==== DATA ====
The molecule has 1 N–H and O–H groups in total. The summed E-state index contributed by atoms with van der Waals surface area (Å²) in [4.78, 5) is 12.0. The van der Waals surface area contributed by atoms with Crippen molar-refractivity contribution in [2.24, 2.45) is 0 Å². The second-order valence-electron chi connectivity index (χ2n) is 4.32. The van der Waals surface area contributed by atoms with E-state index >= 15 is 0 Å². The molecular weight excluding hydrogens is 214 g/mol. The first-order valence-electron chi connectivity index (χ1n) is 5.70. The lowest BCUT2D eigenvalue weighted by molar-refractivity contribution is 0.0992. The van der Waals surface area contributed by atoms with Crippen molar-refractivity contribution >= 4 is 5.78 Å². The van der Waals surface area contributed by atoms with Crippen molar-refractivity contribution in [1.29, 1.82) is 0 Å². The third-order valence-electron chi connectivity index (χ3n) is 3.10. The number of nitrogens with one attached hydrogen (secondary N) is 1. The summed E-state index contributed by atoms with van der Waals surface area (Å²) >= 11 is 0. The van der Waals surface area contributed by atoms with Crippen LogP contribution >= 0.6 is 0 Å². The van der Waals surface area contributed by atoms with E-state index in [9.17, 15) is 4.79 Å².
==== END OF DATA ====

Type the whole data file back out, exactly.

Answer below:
The molecule has 1 N–H and O–H groups in total. The summed E-state index contributed by atoms with van der Waals surface area (Å²) in [4.78, 5) is 12.0. The van der Waals surface area contributed by atoms with Crippen molar-refractivity contribution in [2.24, 2.45) is 0 Å². The second-order valence-electron chi connectivity index (χ2n) is 4.32. The van der Waals surface area contributed by atoms with E-state index >= 15 is 0 Å². The molecular weight excluding hydrogens is 214 g/mol. The first-order valence-electron chi connectivity index (χ1n) is 5.70. The lowest BCUT2D eigenvalue weighted by molar-refractivity contribution is 0.0992. The van der Waals surface area contributed by atoms with Crippen molar-refractivity contribution >= 4 is 5.78 Å². The van der Waals surface area contributed by atoms with Crippen molar-refractivity contribution in [1.29, 1.82) is 0 Å². The third-order valence-electron chi connectivity index (χ3n) is 3.10. The number of nitrogens with one attached hydrogen (secondary N) is 1. The summed E-state index contributed by atoms with van der Waals surface area (Å²) >= 11 is 0. The van der Waals surface area contributed by atoms with Crippen LogP contribution >= 0.6 is 0 Å². The van der Waals surface area contributed by atoms with E-state index in [9.17, 15) is 4.79 Å².